# Ubuntu – Problem with spaces in file names

command line

I want to do something repeatedly on a list of files. The files in questions have spaces in their names:

david@david: ls -l
total 32
-rw-rw-r-- 1 david david 13 Mai  8 11:55 haha
-rw-rw-r-- 1 david david  0 Mai  8 11:55 haha~
-rw-rw-r-- 1 david david 13 Mai  8 11:55 haha (3rd copy)
-rw-rw-r-- 1 david david 13 Mai  8 11:55 haha (4th copy)
-rw-rw-r-- 1 david david 13 Mai  8 11:55 haha (5th copy)
-rw-rw-r-- 1 david david 13 Mai  8 11:55 haha (6th copy)
-rw-rw-r-- 1 david david 13 Mai  8 11:55 haha (7th copy)
-rw-rw-r-- 1 david david 13 Mai  8 11:55 haha (another copy)
-rw-rw-r-- 1 david david 13 Mai  8 11:55 haha (copy)


Now I want to stat each of these files:

david@david: echo '
for file in $(ls) do stat$file
done' | bash


(I use echo and a pipe in order to write multi-line commands.)

When I do that, it works correctly on those files that do not have any spaces in their names. But the others…

stat: cannot stat ‘(another’: No such file or directory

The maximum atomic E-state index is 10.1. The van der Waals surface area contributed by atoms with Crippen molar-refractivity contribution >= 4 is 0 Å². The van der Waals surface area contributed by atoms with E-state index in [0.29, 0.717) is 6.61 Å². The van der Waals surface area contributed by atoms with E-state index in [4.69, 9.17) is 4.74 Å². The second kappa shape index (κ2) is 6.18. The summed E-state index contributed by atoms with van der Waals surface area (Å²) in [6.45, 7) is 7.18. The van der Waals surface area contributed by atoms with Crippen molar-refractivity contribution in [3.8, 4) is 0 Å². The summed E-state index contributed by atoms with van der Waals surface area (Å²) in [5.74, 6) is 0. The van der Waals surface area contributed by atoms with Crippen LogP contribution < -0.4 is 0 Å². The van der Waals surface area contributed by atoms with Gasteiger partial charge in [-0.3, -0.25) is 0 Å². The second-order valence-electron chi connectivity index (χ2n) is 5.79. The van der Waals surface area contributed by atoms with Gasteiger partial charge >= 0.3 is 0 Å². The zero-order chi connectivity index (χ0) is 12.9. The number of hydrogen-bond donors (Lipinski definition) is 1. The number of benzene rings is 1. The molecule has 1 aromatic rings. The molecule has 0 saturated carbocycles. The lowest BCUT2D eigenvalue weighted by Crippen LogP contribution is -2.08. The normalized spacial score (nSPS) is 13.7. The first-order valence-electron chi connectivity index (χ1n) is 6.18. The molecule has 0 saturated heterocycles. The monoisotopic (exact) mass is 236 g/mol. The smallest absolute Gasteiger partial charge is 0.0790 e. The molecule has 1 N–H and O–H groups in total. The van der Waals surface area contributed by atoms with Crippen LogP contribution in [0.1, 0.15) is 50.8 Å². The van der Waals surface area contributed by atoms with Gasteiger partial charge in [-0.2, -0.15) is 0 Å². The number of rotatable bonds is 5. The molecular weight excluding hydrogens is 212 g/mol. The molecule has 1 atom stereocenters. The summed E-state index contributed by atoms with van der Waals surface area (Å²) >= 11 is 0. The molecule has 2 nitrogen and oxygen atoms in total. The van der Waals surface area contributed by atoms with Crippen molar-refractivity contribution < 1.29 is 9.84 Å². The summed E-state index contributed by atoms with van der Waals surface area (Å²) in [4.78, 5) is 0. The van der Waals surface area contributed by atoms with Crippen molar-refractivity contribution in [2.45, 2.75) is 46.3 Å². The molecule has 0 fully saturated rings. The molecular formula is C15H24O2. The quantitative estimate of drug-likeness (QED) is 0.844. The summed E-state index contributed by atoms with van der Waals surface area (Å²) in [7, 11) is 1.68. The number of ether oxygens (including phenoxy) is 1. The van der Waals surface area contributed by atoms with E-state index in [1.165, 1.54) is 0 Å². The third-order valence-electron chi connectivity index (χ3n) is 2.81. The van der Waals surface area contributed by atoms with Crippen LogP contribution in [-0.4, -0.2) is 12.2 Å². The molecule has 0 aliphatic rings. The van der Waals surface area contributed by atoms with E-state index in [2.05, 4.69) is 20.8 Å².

stat: cannot stat ‘copy)’: No such file or directory


Changing $(ls) to "$(ls)" or $file to "$file" does not work. What can I do?

Edit:

echo '
for files in *
do
stat "$files" done' | bash  does the trick! As I'm new to bash, I want to keep things as simple as possible – so nothing with trying to escape spaces, or using xargs or the solution with read -r, although they solve the problem. As some have asked: Yes, using this instead of stat * is weird. But I just wanted to find a general way to apply the same command on a bunch of file names in bash, using a for loop. So stat could stand for gzip, gpg or rm. #### Best Answer The multiple quote from the echo ' is complicating the thing. You can just use: for f in *; do stat -- "$f"; done


But also

stat -- *


...and if you want to collect the files and then apply the command (why?) you can go with (but be careful with file containing new lines...(1))

for f in *; do echo "\$f"; done | xargs stat --


...and if you want hidden files too, just use * .* as a pattern, but then remember that . and .. will be in the set.

As an aside, you shouldn't parse ls output.

(1) but if you have file names with newlines, you somewhat deserve it... ;-)